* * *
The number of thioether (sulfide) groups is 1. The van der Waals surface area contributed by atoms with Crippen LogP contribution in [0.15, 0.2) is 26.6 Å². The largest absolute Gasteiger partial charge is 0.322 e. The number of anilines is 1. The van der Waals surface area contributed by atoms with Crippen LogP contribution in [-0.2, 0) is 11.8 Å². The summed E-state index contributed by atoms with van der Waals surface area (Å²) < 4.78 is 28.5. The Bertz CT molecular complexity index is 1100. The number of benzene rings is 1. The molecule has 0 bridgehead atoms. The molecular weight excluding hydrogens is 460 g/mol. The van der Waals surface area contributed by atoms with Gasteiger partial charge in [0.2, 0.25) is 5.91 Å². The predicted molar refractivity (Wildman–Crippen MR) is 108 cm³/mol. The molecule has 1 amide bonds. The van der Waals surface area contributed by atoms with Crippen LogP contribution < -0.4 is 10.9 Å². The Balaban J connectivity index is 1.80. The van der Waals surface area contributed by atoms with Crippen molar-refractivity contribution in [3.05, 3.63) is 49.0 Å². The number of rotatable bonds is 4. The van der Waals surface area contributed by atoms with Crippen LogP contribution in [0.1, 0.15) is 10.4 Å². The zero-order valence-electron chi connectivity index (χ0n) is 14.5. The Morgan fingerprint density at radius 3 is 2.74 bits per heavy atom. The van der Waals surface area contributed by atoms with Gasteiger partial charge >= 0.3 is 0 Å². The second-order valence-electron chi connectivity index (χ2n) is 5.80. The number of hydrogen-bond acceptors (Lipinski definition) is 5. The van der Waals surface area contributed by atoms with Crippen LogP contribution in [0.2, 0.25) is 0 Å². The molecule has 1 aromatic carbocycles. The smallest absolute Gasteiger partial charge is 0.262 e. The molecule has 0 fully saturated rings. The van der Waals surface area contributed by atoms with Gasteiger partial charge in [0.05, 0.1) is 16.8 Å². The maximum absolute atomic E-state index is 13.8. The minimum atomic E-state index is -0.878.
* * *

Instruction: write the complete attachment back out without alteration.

The number of thioether (sulfide) groups is 1. The van der Waals surface area contributed by atoms with Crippen LogP contribution in [0.15, 0.2) is 26.6 Å². The largest absolute Gasteiger partial charge is 0.322 e. The number of anilines is 1. The van der Waals surface area contributed by atoms with Crippen LogP contribution in [-0.2, 0) is 11.8 Å². The summed E-state index contributed by atoms with van der Waals surface area (Å²) < 4.78 is 28.5. The Bertz CT molecular complexity index is 1100. The number of benzene rings is 1. The molecule has 0 bridgehead atoms. The molecular weight excluding hydrogens is 460 g/mol. The van der Waals surface area contributed by atoms with Gasteiger partial charge in [0.2, 0.25) is 5.91 Å². The predicted molar refractivity (Wildman–Crippen MR) is 108 cm³/mol. The molecule has 1 amide bonds. The van der Waals surface area contributed by atoms with Crippen LogP contribution < -0.4 is 10.9 Å². The Balaban J connectivity index is 1.80. The van der Waals surface area contributed by atoms with Crippen molar-refractivity contribution in [3.05, 3.63) is 49.0 Å². The number of rotatable bonds is 4. The van der Waals surface area contributed by atoms with Crippen LogP contribution in [0.1, 0.15) is 10.4 Å². The zero-order valence-electron chi connectivity index (χ0n) is 14.5. The Morgan fingerprint density at radius 3 is 2.74 bits per heavy atom. The van der Waals surface area contributed by atoms with Gasteiger partial charge >= 0.3 is 0 Å². The second-order valence-electron chi connectivity index (χ2n) is 5.80. The number of hydrogen-bond acceptors (Lipinski definition) is 5. The van der Waals surface area contributed by atoms with Crippen LogP contribution in [0.2, 0.25) is 0 Å². The molecule has 1 aromatic carbocycles. The smallest absolute Gasteiger partial charge is 0.262 e. The molecule has 0 fully saturated rings. The van der Waals surface area contributed by atoms with Gasteiger partial charge in [0.05, 0.1) is 16.8 Å². The maximum absolute atomic E-state index is 13.8. The minimum atomic E-state index is -0.878.